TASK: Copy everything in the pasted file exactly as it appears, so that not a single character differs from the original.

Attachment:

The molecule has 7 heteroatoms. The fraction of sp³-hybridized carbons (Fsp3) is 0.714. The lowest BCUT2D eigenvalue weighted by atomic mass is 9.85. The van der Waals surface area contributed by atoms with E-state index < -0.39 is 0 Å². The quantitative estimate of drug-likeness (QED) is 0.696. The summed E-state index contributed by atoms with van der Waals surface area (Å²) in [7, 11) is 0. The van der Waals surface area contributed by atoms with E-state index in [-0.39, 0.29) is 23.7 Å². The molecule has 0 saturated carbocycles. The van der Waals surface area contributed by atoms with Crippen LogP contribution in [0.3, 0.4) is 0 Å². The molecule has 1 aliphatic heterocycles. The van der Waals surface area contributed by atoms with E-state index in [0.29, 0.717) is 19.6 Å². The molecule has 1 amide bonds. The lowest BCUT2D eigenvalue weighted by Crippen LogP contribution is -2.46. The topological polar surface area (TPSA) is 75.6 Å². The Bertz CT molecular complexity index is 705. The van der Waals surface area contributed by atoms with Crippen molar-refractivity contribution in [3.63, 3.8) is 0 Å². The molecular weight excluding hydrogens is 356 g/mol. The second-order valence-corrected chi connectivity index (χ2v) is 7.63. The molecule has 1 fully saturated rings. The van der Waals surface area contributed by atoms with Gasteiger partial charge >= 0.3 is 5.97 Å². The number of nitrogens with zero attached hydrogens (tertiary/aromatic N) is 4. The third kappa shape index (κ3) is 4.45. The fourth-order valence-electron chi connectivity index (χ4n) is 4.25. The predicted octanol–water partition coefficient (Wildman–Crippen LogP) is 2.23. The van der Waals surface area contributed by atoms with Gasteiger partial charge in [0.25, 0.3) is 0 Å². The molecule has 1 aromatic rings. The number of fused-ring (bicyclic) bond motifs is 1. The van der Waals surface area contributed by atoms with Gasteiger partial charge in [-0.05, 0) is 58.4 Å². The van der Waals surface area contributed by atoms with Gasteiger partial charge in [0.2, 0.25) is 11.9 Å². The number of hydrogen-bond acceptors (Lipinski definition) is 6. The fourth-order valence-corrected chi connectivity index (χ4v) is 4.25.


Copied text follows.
The molecule has 7 heteroatoms. The fraction of sp³-hybridized carbons (Fsp3) is 0.714. The lowest BCUT2D eigenvalue weighted by atomic mass is 9.85. The van der Waals surface area contributed by atoms with E-state index < -0.39 is 0 Å². The quantitative estimate of drug-likeness (QED) is 0.696. The summed E-state index contributed by atoms with van der Waals surface area (Å²) in [7, 11) is 0. The van der Waals surface area contributed by atoms with E-state index in [-0.39, 0.29) is 23.7 Å². The molecule has 0 saturated carbocycles. The van der Waals surface area contributed by atoms with Crippen LogP contribution in [0.3, 0.4) is 0 Å². The molecule has 1 aliphatic heterocycles. The van der Waals surface area contributed by atoms with E-state index in [0.29, 0.717) is 19.6 Å². The molecule has 1 amide bonds. The lowest BCUT2D eigenvalue weighted by Crippen LogP contribution is -2.46. The topological polar surface area (TPSA) is 75.6 Å². The Bertz CT molecular complexity index is 705. The van der Waals surface area contributed by atoms with Crippen molar-refractivity contribution in [3.63, 3.8) is 0 Å². The molecular weight excluding hydrogens is 356 g/mol. The second-order valence-corrected chi connectivity index (χ2v) is 7.63. The molecule has 1 fully saturated rings. The van der Waals surface area contributed by atoms with Gasteiger partial charge >= 0.3 is 5.97 Å². The number of nitrogens with zero attached hydrogens (tertiary/aromatic N) is 4. The third kappa shape index (κ3) is 4.45. The fourth-order valence-electron chi connectivity index (χ4n) is 4.25. The predicted octanol–water partition coefficient (Wildman–Crippen LogP) is 2.23. The van der Waals surface area contributed by atoms with Gasteiger partial charge in [0.25, 0.3) is 0 Å². The molecule has 1 aromatic rings. The number of fused-ring (bicyclic) bond motifs is 1. The van der Waals surface area contributed by atoms with Gasteiger partial charge in [-0.05, 0) is 58.4 Å². The van der Waals surface area contributed by atoms with Gasteiger partial charge in [0.2, 0.25) is 11.9 Å². The number of hydrogen-bond acceptors (Lipinski definition) is 6. The fourth-order valence-corrected chi connectivity index (χ4v) is 4.25.